SINGAPORE - Mr Teo Jwee Chiang, 72, left school more than 50 years ago to work to help support his family.
But he nurtured a love for writing and the Chinese language, contributing hundreds of columns to Chinese-language daily Lianhe Zaobao between 2015 and 2018.
On Thursday (Oct 7), he will fulfil a long-held dream, earning a bachelor's degree in Chinese language and literature from the Singapore University of Social Sciences (SUSS).
Mr Teo is one of about 2,600 people who will graduate from SUSS at convocation ceremonies held at the university from Tuesday (Oct 5) to Oct 12.
This batch includes the first graduands from three programmes: Bachelor of Laws, Enterprise Leadership for Transformation and Master of Management.
The first ceremony on Tuesday saw Second Minister for Law Edwin Tong giving a speech as guest of honour.
President Halimah Yacob - the university's patron - was also in attendance.
Mr Tong, who is also Minister for Culture, Community and Youth, spoke on continuing to learn after graduation, growing resilience and doing good.
He said to the graduands: "This may be controversial but I hope you fail at something.
"I think it is important to suffer the gut-wrenching disappointment of failure sometime early in your lives or your career," he added, noting that failure is part of future success.
He also asked the graduands to pay it forward by helping those who have less.
Mr Teo - who is the oldest graduate in this batch - also earned the Habit award from the university, given for showing passion to lifelong learning.
He will receive $3,000 and a plaque. Mr Teo said he intends to use the money to contribute to society, setting up a Chinese tuition website to help the less privileged.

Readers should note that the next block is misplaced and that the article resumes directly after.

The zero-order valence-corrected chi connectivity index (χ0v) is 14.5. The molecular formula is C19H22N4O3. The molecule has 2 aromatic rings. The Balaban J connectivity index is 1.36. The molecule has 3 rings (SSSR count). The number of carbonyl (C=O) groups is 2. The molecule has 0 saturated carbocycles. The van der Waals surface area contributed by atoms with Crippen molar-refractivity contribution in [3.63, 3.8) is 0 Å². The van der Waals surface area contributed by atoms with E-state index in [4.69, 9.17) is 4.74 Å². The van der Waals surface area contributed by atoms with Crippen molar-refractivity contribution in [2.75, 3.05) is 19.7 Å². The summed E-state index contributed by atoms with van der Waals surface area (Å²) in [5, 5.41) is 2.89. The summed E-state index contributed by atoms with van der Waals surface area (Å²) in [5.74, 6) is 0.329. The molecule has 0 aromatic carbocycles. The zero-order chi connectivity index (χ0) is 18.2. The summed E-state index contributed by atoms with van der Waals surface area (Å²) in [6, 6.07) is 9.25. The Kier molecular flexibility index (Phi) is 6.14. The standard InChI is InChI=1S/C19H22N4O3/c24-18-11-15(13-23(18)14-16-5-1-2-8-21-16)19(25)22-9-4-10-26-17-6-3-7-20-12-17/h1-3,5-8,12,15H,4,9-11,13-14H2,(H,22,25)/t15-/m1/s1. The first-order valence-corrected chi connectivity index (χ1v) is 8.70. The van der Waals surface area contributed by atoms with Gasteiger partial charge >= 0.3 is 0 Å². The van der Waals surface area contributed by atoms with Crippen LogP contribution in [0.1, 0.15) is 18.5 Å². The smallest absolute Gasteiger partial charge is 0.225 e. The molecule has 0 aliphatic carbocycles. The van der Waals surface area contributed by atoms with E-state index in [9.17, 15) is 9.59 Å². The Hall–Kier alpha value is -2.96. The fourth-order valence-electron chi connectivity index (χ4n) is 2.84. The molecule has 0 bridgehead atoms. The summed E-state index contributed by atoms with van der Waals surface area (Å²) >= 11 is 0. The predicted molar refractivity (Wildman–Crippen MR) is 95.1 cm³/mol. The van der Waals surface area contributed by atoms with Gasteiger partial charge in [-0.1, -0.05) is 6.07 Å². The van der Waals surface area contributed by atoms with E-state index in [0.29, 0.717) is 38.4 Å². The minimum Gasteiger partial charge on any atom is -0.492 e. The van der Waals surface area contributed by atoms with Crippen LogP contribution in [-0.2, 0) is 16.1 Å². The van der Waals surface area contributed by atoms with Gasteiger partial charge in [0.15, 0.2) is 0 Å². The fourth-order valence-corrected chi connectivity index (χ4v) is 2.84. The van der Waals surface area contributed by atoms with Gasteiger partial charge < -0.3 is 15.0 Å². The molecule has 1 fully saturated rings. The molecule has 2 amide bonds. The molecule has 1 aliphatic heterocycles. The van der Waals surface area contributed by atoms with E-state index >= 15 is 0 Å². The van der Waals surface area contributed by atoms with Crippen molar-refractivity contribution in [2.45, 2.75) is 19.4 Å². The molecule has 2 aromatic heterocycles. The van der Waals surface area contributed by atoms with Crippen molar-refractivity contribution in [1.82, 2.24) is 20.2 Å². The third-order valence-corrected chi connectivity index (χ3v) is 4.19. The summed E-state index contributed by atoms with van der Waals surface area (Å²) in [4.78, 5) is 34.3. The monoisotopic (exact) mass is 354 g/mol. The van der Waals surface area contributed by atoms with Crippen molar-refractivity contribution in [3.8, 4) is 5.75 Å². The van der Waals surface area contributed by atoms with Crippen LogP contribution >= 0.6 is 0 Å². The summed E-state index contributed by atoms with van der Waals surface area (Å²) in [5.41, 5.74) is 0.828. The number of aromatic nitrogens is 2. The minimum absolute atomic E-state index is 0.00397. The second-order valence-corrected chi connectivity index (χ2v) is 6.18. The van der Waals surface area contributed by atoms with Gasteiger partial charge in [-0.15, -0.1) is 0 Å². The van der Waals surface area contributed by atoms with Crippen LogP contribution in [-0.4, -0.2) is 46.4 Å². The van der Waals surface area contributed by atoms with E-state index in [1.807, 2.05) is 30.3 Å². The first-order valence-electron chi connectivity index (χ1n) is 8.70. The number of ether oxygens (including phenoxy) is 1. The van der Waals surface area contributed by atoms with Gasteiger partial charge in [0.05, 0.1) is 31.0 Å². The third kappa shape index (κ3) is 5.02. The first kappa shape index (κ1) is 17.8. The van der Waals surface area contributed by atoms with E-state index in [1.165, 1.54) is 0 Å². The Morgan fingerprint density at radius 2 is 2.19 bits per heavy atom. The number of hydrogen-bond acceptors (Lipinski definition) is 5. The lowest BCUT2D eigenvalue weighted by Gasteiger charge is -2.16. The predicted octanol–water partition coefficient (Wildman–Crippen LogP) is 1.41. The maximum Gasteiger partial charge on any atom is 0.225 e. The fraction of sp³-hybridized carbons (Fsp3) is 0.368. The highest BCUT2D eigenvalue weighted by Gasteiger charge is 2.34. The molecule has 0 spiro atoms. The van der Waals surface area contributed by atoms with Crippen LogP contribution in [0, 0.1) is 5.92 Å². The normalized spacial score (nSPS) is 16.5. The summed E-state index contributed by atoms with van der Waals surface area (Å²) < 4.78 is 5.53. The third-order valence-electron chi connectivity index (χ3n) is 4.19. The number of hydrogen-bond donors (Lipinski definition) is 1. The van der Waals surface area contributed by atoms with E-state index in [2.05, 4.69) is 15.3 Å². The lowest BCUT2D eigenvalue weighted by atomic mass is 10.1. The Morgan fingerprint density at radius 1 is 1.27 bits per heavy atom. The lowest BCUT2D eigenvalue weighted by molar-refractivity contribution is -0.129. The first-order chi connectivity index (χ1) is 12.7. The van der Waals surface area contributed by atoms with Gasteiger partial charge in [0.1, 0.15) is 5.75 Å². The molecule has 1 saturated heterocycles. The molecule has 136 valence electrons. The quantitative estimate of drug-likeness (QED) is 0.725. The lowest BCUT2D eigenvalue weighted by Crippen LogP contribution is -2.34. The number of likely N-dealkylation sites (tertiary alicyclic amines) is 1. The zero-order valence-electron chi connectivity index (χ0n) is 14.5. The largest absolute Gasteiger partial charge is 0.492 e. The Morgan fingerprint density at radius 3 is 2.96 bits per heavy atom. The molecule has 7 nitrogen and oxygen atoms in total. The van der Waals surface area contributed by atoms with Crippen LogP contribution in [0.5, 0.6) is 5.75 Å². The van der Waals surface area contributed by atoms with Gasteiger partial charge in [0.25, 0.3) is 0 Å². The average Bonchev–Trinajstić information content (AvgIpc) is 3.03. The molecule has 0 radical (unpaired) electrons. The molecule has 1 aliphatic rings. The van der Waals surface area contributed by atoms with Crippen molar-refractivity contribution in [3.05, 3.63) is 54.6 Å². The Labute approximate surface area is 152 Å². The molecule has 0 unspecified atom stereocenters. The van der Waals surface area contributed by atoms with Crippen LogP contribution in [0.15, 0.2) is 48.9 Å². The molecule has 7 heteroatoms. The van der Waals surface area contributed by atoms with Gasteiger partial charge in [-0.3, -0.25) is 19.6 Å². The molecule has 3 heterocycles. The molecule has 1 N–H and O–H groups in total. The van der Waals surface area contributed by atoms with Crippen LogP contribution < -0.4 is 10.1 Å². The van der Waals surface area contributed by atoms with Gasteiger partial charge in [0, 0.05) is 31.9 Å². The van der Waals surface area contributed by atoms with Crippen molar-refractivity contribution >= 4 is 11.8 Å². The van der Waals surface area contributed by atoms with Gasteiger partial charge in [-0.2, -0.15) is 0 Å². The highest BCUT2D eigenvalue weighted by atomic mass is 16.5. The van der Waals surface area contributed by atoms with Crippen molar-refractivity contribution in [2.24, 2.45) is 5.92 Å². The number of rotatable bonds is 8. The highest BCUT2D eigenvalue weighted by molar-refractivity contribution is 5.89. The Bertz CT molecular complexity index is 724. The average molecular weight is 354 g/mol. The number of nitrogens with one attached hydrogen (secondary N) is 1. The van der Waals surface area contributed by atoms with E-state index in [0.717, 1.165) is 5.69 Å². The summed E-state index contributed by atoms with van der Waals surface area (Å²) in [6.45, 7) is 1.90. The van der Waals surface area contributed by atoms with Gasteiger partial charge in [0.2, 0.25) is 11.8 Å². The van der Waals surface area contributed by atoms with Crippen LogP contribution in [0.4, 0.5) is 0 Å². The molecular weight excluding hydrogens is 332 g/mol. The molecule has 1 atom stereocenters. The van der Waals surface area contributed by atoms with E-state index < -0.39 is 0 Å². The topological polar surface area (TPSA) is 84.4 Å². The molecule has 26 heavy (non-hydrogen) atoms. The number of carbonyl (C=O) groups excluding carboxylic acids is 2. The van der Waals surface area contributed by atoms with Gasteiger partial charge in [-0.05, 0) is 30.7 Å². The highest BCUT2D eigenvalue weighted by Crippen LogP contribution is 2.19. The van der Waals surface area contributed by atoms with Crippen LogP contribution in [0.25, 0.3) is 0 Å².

The grandfather of four is working on two memoirs in Chinese titled: An Ordinary Life: Memoir of Teo Jwee Chiang, and Essays by Jwee Chiang. The second book details his views on family, country, the environment and other issues.
He told The Straits Times: "When I started this degree, I was worried about whether or not I would be able to finish it, because of health or energy, but I told myself - why not just try?
"It's okay if you drop out; to complete it is a bonus," said Mr Teo, who worked in the housing and development sector after he left his Chinese-language medium school when he was a teenager in 1968.
He added that he pursued this degree not for the certification but as a part of his lifelong interest in the language.
While working, he went back to school to earn a graduate diploma from the Singapore Institute of Engineering Technologists and a master's from The International University, both in engineering-related fields.
Yet, despite his achievements, he is still hungry for more.
He said: "Even now, I still feel like my knowledge is not up to scratch."